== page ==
What is Financial Pressure?
Financial problems or financial pressure arises from any situation where money worries are causing stress. It may relate to financial concerns you have about the future or debts you are facing now. It might be about expected expenses for you or your family, also It could be about actual or feared changes in work or personal circumstances that affect your income.
These hard financial times for many individuals and families can seem impossible to overcome but there are things you can do that may help to improve your situation.
Signs that you may need help with debt and finances include:
- often seeking extensions or late bill payments
- missed or minimum payments on credit cards
- spending less money on necessities, like food
- increasing debt from loans or credit cards
- legal action for debt recovery
- fear of eviction from being behind on loan repayments or rent
How does financial pressure affect wellbeing?
Financial pressure can seriously affect your health and relationships, like:
- being afraid to open mail
- unhealthy eating, skimping on meals or difficulty sleeping
- feeling anxious about money
- because of money worries arguing with loved ones
- feeling guilty while spending money on non-essential items
- limiting your spending on enjoyable activities or necessities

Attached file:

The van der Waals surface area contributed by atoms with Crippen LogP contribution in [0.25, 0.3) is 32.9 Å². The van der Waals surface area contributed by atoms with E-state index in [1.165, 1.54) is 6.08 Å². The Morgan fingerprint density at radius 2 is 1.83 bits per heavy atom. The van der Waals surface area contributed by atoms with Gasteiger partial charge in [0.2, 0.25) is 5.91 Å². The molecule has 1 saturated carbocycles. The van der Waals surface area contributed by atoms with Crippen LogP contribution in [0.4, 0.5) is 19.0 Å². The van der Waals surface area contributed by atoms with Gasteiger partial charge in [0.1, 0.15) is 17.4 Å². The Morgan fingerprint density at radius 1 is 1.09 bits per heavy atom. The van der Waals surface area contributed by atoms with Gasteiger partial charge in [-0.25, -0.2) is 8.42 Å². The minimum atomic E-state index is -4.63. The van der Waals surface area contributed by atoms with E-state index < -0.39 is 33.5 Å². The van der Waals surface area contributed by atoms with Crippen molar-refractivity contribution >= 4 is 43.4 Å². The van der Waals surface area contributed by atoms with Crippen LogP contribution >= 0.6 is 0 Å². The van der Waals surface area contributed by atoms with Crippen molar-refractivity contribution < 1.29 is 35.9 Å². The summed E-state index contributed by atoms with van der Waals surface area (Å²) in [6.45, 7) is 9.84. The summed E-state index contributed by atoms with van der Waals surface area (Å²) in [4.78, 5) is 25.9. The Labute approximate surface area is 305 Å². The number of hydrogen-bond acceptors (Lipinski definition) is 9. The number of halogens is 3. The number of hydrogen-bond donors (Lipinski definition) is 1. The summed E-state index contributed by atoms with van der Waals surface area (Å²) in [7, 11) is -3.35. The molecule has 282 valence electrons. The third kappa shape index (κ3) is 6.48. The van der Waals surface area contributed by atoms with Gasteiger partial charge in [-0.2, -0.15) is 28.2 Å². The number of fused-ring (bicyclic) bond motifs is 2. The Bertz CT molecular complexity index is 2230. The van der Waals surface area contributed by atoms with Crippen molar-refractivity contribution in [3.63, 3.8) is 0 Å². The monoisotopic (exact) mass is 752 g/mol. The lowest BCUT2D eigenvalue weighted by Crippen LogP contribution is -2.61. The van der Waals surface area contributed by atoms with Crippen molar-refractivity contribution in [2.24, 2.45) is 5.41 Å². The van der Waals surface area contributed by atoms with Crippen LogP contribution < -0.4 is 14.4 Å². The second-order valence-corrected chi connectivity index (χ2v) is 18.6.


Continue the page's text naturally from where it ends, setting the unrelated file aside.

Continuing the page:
Financial stress can also cause physical signs of tensions such as feeling sick or headaches if they persist check these out with a doctor. Some people may think about suicide but also hope that they can find ways to keep safe and get help immediately. Get help if you have thoughts of suicide.
Be realistic about your financial situation and take control:
- write down the total owing on all bills and expenses and bills
- work out your monthly budget to cover your living expenses and pay all bills, including
- everything, even monthly, quarterly or annual payments like electricity and phone bills, rent, food, car loan repayments and petrol
- deduct your regular payments and expenses from your income
If you have less income than expenses, you can:
- contact a financial counseling service for confidential, free help
- set aside money in a savings account each month for emergencies if you can, every little bit helps
- contact people to whom you owe money and tell them you are having difficulty and ask for time to work things out, seek help from friends, family or make progress payments. If you don’t get a helpful response, speak to the lender or provider of phone, power, gas, water.
- consider approaching a welfare service in your area for help with bill payments power, gas or phone
Get help if you are cannot cope mentally or emotionally and feeling overwhelmed. Talk to a family member, friend, your general practitioner, counselor or a helpline.